Clerics and mages work in a special way, in that they learn new spells as they level up naturally instead of them needing specific tomes. The definitive weirdest part of it is that such skills learned from holding certain weapons or accessories, as well as magic, consume the user's HP with each use! This certainly is a bit disconcerting, especially at first, and this was already a particularity of the original. However, the cost is usually not high, at least not for the skills and spells that will be more commonly used, and clerics at least always have the Nosferatu spell, which lets them restore their HP by sapping it from enemy units themselves, which is very useful.

An important component of the experience and an addition to this remake that wasn't in the original is Mila's turnwheel. It is a powerful magical artefact that lets its user turn back time a maximum of three times per battle, unless the player happens to have found cogs while exploring villages or dungeons, which let them turn back time one additional time apiece if he or she has already run out of those three tries. Moreover, the turnwheel recharges itself automatically at the end of each battle, so gamers can feel free to use it if things start getting nasty to go back at any previous stage of the battle, even several turns prior without having to restart it from the very beginning, which does make this particular episode of the Fire Emblem saga easier to approach as errors do not weigh nearly as much in terms of consequences.

Screenshot for Fire Emblem Echoes: Shadows of Valentia on Nintendo 3DS

For the most cunning out there: it cannot be abused to re-roll stat boosts upon level-up. This was tried during the review process and the same stat boosts occur again and again, even if time is wound back. Lastly, the turnwheel, when used outside of battles at statues of Mila, gives access to visions that show the past of the playable characters in exchange for Memory Prisms. The latter are found while examining locations viewed in first-person as sparkly items, easily missed. Such visions provide interesting insight into the origins of each character and how they came to be at the point where the hero met them. Of course, some of those memories also shed light on the mysterious past of the heroes themselves. As previously mentioned in Cubed3's preview, the biggest and most taunted particularity of this new release is dungeon exploration. Those sequences have the hero character roaming indoor places, looking for the exit first and foremost, but encountering enemies along the way and also finding treasure chests. Certain parts of those maze-like places tend to be hidden behind breakable walls, but there's usually a visual hint to indicate that something is hidden there. Dungeons usually end with a big room where a statue of the Goddess Mila is found, which lets the player both class up and restore from their fatigue, as well as two Lion Head fountains from which holy water flows that increases one specific stat by one point, for the unit that drinks from it. Those fountains can be drunk from just a few times after which point they run dry, apparently for good. Those sequences are very well done for a first time in 3D for the series, even going so far as including details like the weapon the hero wields changing appearance to reflect what he or she truly has equipped.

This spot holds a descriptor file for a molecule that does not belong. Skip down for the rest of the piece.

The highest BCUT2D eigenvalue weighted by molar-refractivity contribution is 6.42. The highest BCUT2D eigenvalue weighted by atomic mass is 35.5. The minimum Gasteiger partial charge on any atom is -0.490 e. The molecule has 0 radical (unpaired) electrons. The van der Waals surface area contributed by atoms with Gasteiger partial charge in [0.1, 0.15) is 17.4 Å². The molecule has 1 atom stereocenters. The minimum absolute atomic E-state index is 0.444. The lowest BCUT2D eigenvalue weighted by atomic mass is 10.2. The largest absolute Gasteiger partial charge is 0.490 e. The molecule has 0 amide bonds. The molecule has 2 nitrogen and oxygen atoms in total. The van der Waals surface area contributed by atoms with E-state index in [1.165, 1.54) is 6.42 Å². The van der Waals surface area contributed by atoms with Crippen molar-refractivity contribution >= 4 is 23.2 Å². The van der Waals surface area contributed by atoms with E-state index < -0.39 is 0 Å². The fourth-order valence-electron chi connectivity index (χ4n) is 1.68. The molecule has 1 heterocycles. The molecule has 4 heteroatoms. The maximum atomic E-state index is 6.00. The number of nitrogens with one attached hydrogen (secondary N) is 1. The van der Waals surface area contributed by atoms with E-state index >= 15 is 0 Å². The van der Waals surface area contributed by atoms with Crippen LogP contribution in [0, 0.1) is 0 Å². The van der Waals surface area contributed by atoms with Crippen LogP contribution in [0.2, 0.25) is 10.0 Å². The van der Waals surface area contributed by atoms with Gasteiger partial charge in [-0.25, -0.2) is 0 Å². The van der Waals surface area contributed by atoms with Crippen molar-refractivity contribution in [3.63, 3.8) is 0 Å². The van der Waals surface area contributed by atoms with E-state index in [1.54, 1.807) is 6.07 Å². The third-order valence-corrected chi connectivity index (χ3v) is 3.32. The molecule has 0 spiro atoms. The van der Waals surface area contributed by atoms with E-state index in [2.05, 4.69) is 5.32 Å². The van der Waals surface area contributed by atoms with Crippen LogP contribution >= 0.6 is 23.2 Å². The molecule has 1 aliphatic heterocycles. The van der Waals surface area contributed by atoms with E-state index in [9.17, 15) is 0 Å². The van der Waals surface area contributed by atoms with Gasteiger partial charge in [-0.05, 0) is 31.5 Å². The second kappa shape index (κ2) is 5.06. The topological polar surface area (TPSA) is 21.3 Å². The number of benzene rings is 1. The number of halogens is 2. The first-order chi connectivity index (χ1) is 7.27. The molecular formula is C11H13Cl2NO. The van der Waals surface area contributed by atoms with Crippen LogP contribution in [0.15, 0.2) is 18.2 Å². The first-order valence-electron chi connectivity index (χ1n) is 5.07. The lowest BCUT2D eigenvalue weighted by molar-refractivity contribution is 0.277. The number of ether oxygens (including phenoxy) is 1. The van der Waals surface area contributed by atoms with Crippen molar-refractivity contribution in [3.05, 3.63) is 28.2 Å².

Occasionally, NPCs encountered in villages and castles will ask the player to bring them back certain items or ingredients, which they will then trade for something else of higher or equal value. This type of light side-questing is literally unheard of in Fire Emblem and it is great to see Nintendo and Intelligent Systems still toying with the formula and further encouraging exploration to kill the linearity common in the series and make things more varied. In addition to the rewards for fulfilling those requests laid by NPCs, solving their problems also increases the player's "renown" stat, which is tracked for all players around the world with their system set to send their data if their in-game profile card is filled in. Each of those players' stat is tallied into an online ranking. Killing a lot of the so-called "terrors" in the game also increases renown.

Screenshot for Fire Emblem Echoes: Shadows of Valentia on Nintendo 3DS